The role of HLA-B*27 in spondyloarthritis

Robert A. Colbert, Fatemeh Navid, Tejpal Gill

Research output: Contribution to journalReview articlepeer-review

18 Scopus citations

Abstract

The mechanism by which HLA-B*27 predisposes to spondyloarthritis remains unresolved. Arthritogenic peptides have not been defined in humans and are not involved in experimental models of spondyloarthritis. Aberrant properties of HLA-B*27 can activate the IL-23/IL-17 axis in HLA-B*27 transgenic rats and humans. In HLA-B*27-independent rodent models, spondyloarthritis can be driven by IL-23 triggering entheseal-resident CD4-/CD8- T cells or CD4+ Th17 T cells. These findings point toward noncanonical mechanisms linking HLA-B*27 to the disease and provide a potential explanation for HLA-B*27-negative spondyloarthritis. Gut microbial dysbiosis may be important in the development of spondyloarthritis. HLA-B*27-induced changes in gut microbiota are complex and suggest an ecological model of dysbiosis in rodents. The importance of the IL-23/IL-17 axis in ankylosing spondylitis has been demonstrated by studies showing efficacy of IL-17. Although deciphering the precise role(s) of HLA-B*27 in disease requires further investigation, considerable progress has been made in understanding this complex relationship.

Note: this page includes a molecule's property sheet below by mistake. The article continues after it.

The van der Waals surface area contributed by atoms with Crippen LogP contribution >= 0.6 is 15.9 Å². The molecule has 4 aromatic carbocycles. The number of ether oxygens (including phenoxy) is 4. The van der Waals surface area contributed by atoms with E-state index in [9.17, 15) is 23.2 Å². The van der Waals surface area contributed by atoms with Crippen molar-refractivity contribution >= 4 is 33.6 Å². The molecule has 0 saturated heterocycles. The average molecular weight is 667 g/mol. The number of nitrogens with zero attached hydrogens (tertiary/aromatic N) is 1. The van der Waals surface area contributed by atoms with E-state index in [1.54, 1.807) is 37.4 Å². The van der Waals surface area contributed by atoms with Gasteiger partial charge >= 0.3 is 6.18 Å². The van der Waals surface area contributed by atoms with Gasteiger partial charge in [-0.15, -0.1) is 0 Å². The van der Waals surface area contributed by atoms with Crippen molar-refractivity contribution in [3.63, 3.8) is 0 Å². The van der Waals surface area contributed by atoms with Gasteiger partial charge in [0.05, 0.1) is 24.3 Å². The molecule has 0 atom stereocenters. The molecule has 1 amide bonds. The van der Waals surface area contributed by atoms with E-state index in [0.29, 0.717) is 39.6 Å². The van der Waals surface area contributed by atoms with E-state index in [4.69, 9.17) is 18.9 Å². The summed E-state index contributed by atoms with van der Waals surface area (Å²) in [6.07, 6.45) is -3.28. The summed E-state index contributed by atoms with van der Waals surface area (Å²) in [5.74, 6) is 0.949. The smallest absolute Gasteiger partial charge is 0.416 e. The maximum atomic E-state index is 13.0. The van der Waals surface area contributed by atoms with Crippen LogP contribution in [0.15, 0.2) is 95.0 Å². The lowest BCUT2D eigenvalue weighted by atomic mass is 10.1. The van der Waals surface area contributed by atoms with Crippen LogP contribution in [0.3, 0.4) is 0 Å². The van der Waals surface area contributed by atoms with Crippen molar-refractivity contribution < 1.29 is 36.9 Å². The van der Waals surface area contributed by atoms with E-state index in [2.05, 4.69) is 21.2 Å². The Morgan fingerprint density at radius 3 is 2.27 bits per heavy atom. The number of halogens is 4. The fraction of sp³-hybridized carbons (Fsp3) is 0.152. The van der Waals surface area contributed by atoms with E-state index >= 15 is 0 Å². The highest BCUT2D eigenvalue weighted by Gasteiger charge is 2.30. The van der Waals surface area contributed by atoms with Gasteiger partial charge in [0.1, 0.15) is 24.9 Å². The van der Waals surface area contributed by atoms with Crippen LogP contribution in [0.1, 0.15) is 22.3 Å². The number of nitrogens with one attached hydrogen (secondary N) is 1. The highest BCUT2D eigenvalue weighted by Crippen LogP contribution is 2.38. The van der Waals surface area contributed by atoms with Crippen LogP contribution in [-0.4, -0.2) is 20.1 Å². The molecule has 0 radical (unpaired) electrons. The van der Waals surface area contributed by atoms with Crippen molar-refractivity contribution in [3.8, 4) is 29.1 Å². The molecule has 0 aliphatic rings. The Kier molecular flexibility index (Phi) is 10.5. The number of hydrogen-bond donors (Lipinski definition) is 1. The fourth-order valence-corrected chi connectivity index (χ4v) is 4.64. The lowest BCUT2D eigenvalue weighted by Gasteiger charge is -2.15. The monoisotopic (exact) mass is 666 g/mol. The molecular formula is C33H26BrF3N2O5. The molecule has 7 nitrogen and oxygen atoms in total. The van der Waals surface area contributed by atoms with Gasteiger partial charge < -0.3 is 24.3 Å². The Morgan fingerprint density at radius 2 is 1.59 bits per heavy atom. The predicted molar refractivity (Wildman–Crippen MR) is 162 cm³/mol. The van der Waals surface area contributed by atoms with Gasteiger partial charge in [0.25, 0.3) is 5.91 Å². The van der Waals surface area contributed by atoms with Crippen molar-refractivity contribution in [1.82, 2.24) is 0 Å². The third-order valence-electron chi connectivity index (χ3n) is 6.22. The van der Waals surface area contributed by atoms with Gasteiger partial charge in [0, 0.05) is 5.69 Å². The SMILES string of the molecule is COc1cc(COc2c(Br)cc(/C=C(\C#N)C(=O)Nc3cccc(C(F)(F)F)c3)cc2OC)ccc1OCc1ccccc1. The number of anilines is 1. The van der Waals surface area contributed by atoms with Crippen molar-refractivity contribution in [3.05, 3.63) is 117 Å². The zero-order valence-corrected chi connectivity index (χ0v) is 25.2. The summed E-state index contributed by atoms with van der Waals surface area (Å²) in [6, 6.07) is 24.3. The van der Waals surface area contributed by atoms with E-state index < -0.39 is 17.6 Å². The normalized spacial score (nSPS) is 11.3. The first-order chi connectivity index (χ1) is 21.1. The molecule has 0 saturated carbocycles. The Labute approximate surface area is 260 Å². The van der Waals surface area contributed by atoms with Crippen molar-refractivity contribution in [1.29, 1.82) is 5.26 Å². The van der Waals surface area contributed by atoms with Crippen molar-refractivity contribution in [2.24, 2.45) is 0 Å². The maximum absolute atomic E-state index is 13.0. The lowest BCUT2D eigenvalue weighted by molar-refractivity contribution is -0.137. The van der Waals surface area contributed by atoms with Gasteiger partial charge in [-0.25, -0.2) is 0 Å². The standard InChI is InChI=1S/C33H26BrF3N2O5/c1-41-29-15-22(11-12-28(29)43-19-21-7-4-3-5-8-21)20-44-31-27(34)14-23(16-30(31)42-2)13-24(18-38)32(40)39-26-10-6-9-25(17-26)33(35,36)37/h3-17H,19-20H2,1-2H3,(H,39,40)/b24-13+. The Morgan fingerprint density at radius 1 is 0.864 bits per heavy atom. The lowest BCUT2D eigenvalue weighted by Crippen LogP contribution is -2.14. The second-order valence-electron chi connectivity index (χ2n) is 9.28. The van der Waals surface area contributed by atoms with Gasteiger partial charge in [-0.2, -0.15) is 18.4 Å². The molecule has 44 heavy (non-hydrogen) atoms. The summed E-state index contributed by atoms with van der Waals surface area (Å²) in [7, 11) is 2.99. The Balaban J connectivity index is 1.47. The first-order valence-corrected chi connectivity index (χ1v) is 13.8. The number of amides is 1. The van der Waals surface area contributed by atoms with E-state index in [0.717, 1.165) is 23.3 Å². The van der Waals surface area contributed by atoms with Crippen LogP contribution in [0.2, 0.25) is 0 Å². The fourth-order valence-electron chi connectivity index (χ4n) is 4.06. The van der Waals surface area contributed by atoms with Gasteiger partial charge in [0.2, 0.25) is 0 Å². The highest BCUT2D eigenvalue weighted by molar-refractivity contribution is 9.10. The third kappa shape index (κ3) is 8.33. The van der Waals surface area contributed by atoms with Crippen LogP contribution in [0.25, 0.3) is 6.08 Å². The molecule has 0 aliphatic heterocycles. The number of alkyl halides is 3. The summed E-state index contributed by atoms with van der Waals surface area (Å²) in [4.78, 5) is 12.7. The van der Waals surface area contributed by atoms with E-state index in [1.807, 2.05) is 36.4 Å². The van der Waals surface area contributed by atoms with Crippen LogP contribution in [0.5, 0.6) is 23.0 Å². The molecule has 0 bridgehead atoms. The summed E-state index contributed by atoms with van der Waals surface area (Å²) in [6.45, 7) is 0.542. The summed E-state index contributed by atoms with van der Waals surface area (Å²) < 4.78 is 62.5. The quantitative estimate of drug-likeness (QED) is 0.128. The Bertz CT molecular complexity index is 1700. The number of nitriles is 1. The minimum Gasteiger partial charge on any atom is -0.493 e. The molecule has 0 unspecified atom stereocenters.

Original languageEnglish (US)
Pages (from-to)797-815
Number of pages19
JournalBest Practice and Research: Clinical Rheumatology
Volume31
Issue number6
DOIs
StatePublished - Dec 2017
Externally publishedYes

Keywords

  • Ankylosing spondylitis
  • Arthritogenic peptides
  • Autophagy
  • Dysbiosis
  • Endoplasmic reticulum-associated aminopeptidase-1 (ERAP1)
  • Endoplasmic reticulum-associated degradation (ERAD)
  • Inflammatory bowel disease
  • Microbiota
  • Protein misfolding
  • Spondyloarthritis

ASJC Scopus subject areas

  • Rheumatology

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